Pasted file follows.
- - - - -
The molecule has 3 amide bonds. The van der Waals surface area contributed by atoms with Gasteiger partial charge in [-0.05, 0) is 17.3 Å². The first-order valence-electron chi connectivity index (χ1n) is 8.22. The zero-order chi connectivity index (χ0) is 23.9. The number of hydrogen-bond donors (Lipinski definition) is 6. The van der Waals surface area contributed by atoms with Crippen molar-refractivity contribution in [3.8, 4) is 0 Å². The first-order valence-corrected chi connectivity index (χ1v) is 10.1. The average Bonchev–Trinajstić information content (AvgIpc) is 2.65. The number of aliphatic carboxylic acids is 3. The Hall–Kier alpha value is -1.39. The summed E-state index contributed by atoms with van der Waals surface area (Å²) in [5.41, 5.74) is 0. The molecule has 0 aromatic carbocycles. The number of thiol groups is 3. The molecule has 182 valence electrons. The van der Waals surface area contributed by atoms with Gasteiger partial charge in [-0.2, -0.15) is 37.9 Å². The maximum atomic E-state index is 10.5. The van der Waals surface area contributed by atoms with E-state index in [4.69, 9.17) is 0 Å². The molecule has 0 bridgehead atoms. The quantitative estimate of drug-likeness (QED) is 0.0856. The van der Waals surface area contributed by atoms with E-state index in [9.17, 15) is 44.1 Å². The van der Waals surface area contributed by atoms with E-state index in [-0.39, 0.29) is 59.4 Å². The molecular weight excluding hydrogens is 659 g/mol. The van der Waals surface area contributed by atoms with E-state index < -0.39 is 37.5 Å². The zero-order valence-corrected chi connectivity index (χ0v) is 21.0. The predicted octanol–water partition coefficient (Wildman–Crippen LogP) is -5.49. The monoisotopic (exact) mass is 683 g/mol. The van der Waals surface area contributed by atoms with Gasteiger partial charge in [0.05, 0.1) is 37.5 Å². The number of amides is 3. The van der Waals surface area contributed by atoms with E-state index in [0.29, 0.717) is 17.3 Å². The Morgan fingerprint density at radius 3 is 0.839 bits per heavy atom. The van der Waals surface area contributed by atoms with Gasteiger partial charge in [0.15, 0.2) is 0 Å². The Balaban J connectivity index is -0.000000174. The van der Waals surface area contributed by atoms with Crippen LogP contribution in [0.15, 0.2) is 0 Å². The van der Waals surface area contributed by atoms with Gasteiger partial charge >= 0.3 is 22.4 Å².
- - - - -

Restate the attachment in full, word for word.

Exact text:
The molecule has 3 amide bonds. The van der Waals surface area contributed by atoms with Gasteiger partial charge in [-0.05, 0) is 17.3 Å². The first-order valence-electron chi connectivity index (χ1n) is 8.22. The zero-order chi connectivity index (χ0) is 23.9. The number of hydrogen-bond donors (Lipinski definition) is 6. The van der Waals surface area contributed by atoms with Crippen molar-refractivity contribution in [3.8, 4) is 0 Å². The first-order valence-corrected chi connectivity index (χ1v) is 10.1. The average Bonchev–Trinajstić information content (AvgIpc) is 2.65. The number of aliphatic carboxylic acids is 3. The Hall–Kier alpha value is -1.39. The summed E-state index contributed by atoms with van der Waals surface area (Å²) in [5.41, 5.74) is 0. The molecule has 0 aromatic carbocycles. The number of thiol groups is 3. The molecule has 182 valence electrons. The van der Waals surface area contributed by atoms with Gasteiger partial charge in [-0.2, -0.15) is 37.9 Å². The maximum atomic E-state index is 10.5. The van der Waals surface area contributed by atoms with E-state index in [4.69, 9.17) is 0 Å². The molecule has 0 bridgehead atoms. The quantitative estimate of drug-likeness (QED) is 0.0856. The van der Waals surface area contributed by atoms with E-state index in [9.17, 15) is 44.1 Å². The van der Waals surface area contributed by atoms with E-state index in [-0.39, 0.29) is 59.4 Å². The molecular weight excluding hydrogens is 659 g/mol. The van der Waals surface area contributed by atoms with E-state index < -0.39 is 37.5 Å². The zero-order valence-corrected chi connectivity index (χ0v) is 21.0. The predicted octanol–water partition coefficient (Wildman–Crippen LogP) is -5.49. The monoisotopic (exact) mass is 683 g/mol. The van der Waals surface area contributed by atoms with Gasteiger partial charge in [0.05, 0.1) is 37.5 Å². The number of amides is 3. The van der Waals surface area contributed by atoms with E-state index in [0.29, 0.717) is 17.3 Å². The Morgan fingerprint density at radius 3 is 0.839 bits per heavy atom. The van der Waals surface area contributed by atoms with Gasteiger partial charge in [0.15, 0.2) is 0 Å². The Balaban J connectivity index is -0.000000174. The van der Waals surface area contributed by atoms with Crippen LogP contribution in [0.15, 0.2) is 0 Å². The van der Waals surface area contributed by atoms with Gasteiger partial charge >= 0.3 is 22.4 Å².